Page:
Don’t be fooled by the laid-back air of Saudi Arabia’s Eastern Province. This region of Saudi Arabia might not have cities with the fast-paced buzz of Jeddah or the urban flair of Riyadh, but this corner of the kingdom has its own compelling story to tell: It’s where the country’s wells of black gold were first discovered, and where the world’s largest oil company was born. It’s also where a small fishing village grew into one of the Middle East’s largest ports, and where Arabia’s biggest and most impressive cultural center was forged.
It’s a region rich in diversity, heritage and quiet drive that offers something for visitors of all ages. Here are some of the Eastern Province’s top cultural draws:
Rising 90 meters from the desert, Ithra’s sculpted form dominates both the Dhahran skyline and the region’s cultural scene. Built close to the site where oil was first tapped in 1983, Ithra (the Arabic word for “enrichment”) is a world-class cultural center. The future meets the past in the state-of-the-art building, which spans more than 80,000 square meters and includes a vast library, theater, cinema, ideas lab and knowledge tower, along with a range of curated galleries and installations designed to inspire, engage and delight. Little ones will particularly love the Children’s Museum. One visitor to the museum said, “The kids particularly enjoyed playing in a sea of jenga blocks, the infinity mirror room, the illusion and perspective room, coloring corner, and indoor cave. When it was time to leave, it wasn't easy convincing our toddler to let go of all the flashy and attention-grabbing displays!”
Look up the center’s packed program of events, workshops, talks and performances to see what’s scheduled. Entrance to Ithra is free, but events and the cinema require tickets.
Just a stone’s throw from Ithra is the Energy Exhibit, a hands-on, immersive voyage into the world of petroleum, its science, energy and technology. The focal point of this kaleidoscopic space is a 12-player interactive game that brings energy production to life through touch-screen gaming. Don’t miss the cutting-edge exhibits, especially those on alternative energy sources.
An avid collector of cultural and traditional artifacts, millionaire philanthropist Abdulwahab Al Ghunaim took his hobby to a new level when he opened the Alfelwah and Aljowharah Museum in 2018. Today, a collection that began as a handful of local treasures is a valuable exhibition of more than 500,000 objects packed into a palatial villa in Dammam.
The eclectic mix of items includes a 500-year-old copy of the Quran, vintage cars, antique gramophones and some of the private possessions of Saudi Arabia’s first monarch, King Abdulaziz. Visitors can also see a traditional Saudi bedroom and meeting hall setup. There’s something in the quirky assortment of curiosities to pique the interest of every visitor.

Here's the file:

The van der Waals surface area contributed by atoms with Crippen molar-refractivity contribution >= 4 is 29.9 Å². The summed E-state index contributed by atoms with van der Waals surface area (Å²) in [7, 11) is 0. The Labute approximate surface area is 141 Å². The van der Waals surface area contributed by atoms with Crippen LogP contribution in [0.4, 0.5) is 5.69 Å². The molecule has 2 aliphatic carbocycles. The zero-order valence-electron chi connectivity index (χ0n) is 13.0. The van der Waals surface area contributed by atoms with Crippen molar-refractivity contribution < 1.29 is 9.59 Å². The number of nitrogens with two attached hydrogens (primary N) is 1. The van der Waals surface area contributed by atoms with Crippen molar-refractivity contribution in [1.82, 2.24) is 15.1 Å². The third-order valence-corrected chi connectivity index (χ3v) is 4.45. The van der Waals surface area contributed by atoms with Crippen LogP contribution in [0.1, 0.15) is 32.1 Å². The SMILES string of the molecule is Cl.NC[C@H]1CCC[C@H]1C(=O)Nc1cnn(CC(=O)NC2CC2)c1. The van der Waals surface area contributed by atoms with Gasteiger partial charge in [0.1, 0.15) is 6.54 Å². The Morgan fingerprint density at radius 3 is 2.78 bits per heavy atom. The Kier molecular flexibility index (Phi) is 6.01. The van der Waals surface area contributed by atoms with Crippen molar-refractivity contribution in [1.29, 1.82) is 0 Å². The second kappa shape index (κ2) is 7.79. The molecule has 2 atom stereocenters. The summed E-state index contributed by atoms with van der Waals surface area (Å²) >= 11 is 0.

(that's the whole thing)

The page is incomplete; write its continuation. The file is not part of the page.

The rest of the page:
The historic neighborhood of Bayoniya got a makeover in 2018, courtesy of a coterie of young Saudi artists who turned its streets into a giant canvas, complete with an explosion of graffiti. The Alfan Sharqy (Art is Eastern) graffiti exhibit was organized by Dawi Gallery, under the sponsorship of Princess Abeer bint Faisal Al Saud, and saw six of the area’s traditional houses transformed by a rainbow of murals, chromatic calligraphy and abstract designs. The walls here are a reminder that exciting and transformative art can appear in the most unexpected of places.
Taybeen Museum is a passion project, powered by nostalgia. The 300-square-meter museum in Al Khobar was born of Majid Al Ghamdi’s urge to preserve the vintage finds of his youth, a pastime that grew into a collection of retro toys, board and video games, posters, televisions, cameras, and branded food and drink containers 10,000 pieces strong. With a cabinet charting the evolution of Coke bottles from the 1970s on, plush Sesame Street character toys and vintage Barbies, there is no better place to relive your childhood.
Part museum, part restaurant, Dammam’s turret-topped Heritage Village gives visitors a glimpse into a simpler life. The five-story building houses a museum, where troves of jewelry, manuscripts, fabrics and other artifacts are on display, and a small craft-filled market where Arabic perfumes, incense, woven palm-frond baskets and wall hangings are sold. But the biggest draw here for many is the restaurant. Curl up on traditional floor cushions and sample delicious local fare, including delectable mezze spreads and platters of grilled meats and rice, for an experience that comes close to eating in a Saudi home.